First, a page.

NEWS
November 4, 2014 | By Joe Dolinsky, Inquirer Staff Writer
A Philadelphia tax preparer pleaded guilty Monday to multiple counts of tax fraud after falsifying hundreds of clients' returns. Edward J. Rorie, 50, doctored 968 returns between 2009 and 2011, seeking inflated refunds totaling $3.85 million, according to the U.S. Attorney's Office. The returns claimed miscellaneous tax credits and fictitious expenses the filers were not entitled to receive, netting more than $100,000 in losses for the IRS. The credits Rorie fraudulently claimed included the First Time Home Buyer Tax Credit, the Hope Tax Credit, the Earned Income Tax Credit, education credits, child care credits, and the Recovery Act's Additional Child Care Credit.
BUSINESS
November 1, 2014 | By David Sell, Inquirer Staff Writer
Teva Pharmaceutical Industries Ltd. said Thursday its third-quarter profit rose compared with the same period last year in large part because it stopped trying to sell generic medicine in markets where the profit was too small, cut expenses, and converted patients to a new version of its multiple sclerosis medication. Teva's net income rose from $711 million in the third quarter of 2013 to $876 million in the same period this year. Sales for the third quarter were almost flat, decreasing from $5.059 billion in 2013 to $5.058 billion in the third quarter this year.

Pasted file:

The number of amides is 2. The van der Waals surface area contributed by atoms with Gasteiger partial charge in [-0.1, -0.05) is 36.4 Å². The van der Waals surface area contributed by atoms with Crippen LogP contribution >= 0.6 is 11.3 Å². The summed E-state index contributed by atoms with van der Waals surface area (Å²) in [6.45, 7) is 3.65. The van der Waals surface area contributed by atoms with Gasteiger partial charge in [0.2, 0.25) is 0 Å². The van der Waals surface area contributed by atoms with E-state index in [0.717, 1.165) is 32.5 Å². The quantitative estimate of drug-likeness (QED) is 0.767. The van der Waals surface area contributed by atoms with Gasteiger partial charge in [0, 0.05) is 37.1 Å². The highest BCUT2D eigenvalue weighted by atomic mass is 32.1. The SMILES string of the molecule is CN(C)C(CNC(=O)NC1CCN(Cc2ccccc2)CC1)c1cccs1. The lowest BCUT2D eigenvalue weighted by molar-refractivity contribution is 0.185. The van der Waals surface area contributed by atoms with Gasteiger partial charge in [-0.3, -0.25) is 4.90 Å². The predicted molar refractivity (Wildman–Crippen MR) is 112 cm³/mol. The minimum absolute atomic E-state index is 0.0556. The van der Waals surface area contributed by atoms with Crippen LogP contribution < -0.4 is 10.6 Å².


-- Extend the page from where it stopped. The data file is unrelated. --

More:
BUSINESS
October 19, 2014 | By Diane Mastrull, Inquirer Staff Writer
  American Express unveiled a new effort Friday to combat credit-card fraud with a big assist - from President Obama. He announced the American Express Small Merchant EMV Assistance Program during a news conference in Washington, detailing a $10 million initiative designed to help merchants defray the cost of replacing check-out terminals with ones that will accept secure, chip-based credit cards. So-called EMV technology offers greater payment security by storing data on a chip embedded in a credit card, assuming payment terminals are equipped to read the chip.
NEWS
October 18, 2014 | By Claudia Vargas, Inquirer Staff Writer
City Council on Thursday approved a bill that would make it easier for fast-food firms, hotels, and other traditionally low-wage employers in Philadelphia to pay their workers $12 an hour. If signed into law by Mayor Nutter, an employer would get a $5,000 tax credit for each new full-time worker it hires and pays at least $12 an hour. The tax break would last five years. The bill, sponsored by Councilman W. Wilson Goode Jr. and unanimously approved, comes as some left-leaning groups are campaigning to raise the federal minimum wage to $10.10 an hour, while others want it raised to $15, as Seattle did in June.
NEWS
October 13, 2014 | By Steven Rea, Inquirer Columnist
TORONTO - The movie's over. The audience has laughed, cried, recoiled in horror at the bad behavior on display. But Bill Murray isn't finished. The titular star of St. Vincent - instantly a hallmark role of his career - creaks open the screen door to his character's pitiful backyard, headphones attached to a (yes!) portable cassette player, and starts singing along to Bob Dylan's "Shelter From the Storm. " For the next five minutes, as the credits roll for this feel-good comedy about a feel-bad guy, Murray fools around with a garden hose and echoes the Dylan verse on the sound track.